Friday, September 23, 2011

GM corn and our rights as consumers

If you're a regular reader, you probably know how I feel about corn.  And you might think that if Monsanto has developed a new GM corn that can resist even stronger doses of the pesticide Round Up, and resists at least two different corn-loving insects; well, since the corn itself attacks ME regardless, it won't matter to me if it's on the market or not.
You'd be wrong.
I won't be buying this GM corn because I don't buy corn.  But, I object to it on principal.  Frankly, it scares me to read that the federal regulators don't require any approval, and it doesn't need to be labeled.
It terrifies me to think that big corporations don't feel a need to label food with origins that they think I might object to.  As a consumer, I have the right to know what I'm purchasing.  What my purchase supports, what I'm putting into my and my children's bodies.
I have an obligation to make informed decisions regarding my kids' health.  That includes what I feed them.  There is a reason I try to buy organic.  But simply buying organic isn't good enough.  Regardless of my personal desires, I have to balance ideals with the cold hard facts of my checking account.  If I can't afford an organic certified label one week, I should be able to make an informed choice among the non-organically grown options.  Which means, GMO need to be labeled.
This isn't about whether or not there should be genetically modified organisms on the market.  I think most people agree that they don't want to ingest GMOs or feed them to their kids; but that's not the point either.  I may not want GMOs to be mass marketed, and I may be concerned about the possibility of GMO pollen contaminating organic fields, but that isn't the issue here either.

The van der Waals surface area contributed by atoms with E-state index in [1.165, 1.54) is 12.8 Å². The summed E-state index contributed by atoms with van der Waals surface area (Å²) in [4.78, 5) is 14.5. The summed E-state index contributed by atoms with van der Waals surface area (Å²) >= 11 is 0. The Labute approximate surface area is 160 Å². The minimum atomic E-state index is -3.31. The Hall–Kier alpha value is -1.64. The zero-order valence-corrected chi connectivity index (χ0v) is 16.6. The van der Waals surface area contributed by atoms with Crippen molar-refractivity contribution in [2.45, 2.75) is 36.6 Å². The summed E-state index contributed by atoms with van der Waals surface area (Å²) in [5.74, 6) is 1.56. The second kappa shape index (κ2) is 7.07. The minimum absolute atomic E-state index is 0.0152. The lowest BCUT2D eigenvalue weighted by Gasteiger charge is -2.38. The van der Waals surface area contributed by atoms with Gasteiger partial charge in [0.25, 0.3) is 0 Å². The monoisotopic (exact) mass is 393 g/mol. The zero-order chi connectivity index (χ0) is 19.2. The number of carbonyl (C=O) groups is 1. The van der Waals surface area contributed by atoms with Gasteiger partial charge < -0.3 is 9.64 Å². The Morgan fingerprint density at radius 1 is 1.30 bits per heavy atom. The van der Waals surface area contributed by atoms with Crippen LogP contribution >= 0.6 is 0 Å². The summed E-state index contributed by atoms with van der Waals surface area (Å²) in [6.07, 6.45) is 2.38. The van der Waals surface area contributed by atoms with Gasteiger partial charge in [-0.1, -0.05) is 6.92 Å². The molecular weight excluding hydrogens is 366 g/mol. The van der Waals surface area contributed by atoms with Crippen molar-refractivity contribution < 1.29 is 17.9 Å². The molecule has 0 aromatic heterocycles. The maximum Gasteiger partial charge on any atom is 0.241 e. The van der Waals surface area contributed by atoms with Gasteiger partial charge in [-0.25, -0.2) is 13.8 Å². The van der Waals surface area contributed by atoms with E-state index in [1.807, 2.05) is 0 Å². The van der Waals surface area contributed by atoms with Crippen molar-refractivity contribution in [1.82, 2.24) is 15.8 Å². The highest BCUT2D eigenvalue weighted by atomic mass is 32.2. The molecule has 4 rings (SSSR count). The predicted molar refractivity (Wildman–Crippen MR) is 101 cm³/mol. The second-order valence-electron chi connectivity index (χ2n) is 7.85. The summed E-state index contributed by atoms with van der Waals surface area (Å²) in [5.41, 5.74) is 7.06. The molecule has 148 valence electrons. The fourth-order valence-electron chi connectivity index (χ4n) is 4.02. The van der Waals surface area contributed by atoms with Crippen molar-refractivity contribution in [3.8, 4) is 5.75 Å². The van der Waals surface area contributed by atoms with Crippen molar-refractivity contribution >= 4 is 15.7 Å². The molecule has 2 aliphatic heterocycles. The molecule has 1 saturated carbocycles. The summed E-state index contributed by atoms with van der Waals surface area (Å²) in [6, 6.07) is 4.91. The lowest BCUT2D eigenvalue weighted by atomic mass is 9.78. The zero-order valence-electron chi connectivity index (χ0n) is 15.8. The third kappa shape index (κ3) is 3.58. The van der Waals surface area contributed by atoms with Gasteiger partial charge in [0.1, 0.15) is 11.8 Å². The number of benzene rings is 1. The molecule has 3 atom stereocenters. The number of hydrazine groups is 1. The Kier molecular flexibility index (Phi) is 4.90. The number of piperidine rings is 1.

The real issue is that if GM corn is sold unlabeled, then we as consumers lose our right to choose.  We lose our right to make an informed decision about what we buy and what we eat.  As consumers, we shouldn't have to research every morsel that enters our mouth.  (Trust me, as a corn allergy sufferer I do have to research every product.  It's hard work and the company representatives aren't always happy about the research I ask them to do.)  I'm guessing that companies are assuming that as busy individuals, we don't have the time or inclination to make a phone call prior to every purchase ascertaining it's GMO status.  And I'm also guessing that they are assuming that once the reveal that GMO corn has been on the shelf and a pantry staple for a certain number of months or years, we as a society will be more open to embracing other GMOs.  And that, in turn, can lead to an easier approval process.  Which, of course, won't need to be labeled because as a society we will already have accepted the use of GMOs in our everyday lives.
This is what I object to.
I don't know the long term consequences of GMO.  And maybe there won't be any.
But maybe there are some unforeseen consequences.  As a consumer, as an American Citizen, I have the right to choose.  The right to protect my family, if it makes me happy and doesn't impede anyone else's rights.  As a city-girl (like most of America) I can't grow all my own food.  Which means I need to rely on grocery stores.  And I deserve to know what's in the foods I purchase.  I deserve to choose whether or not to support GMOs.  We all deserve the right to avoid ingredients we don't want whether it's for physical, spiritual, religious or ridiculous reasons.  And we deserve the right to seek out specific foods if we so desire.  (Like raw milk, or even GMO if you really wanted it)  In order to exercize our right to choose, we need information.  Which means, GMO should be labeled. 
While we work on that as individuals, companies can work on it as well. 
Trader Joes and General Mills have indicated that they won't purchase unlabeled GM sweet corn (the kind that's sold frozen and/or canned.)  Today I sent a message through the True Food website asking other food manufacturers to do the same.  If you want to maintain your right to choose, consider doing the same. 

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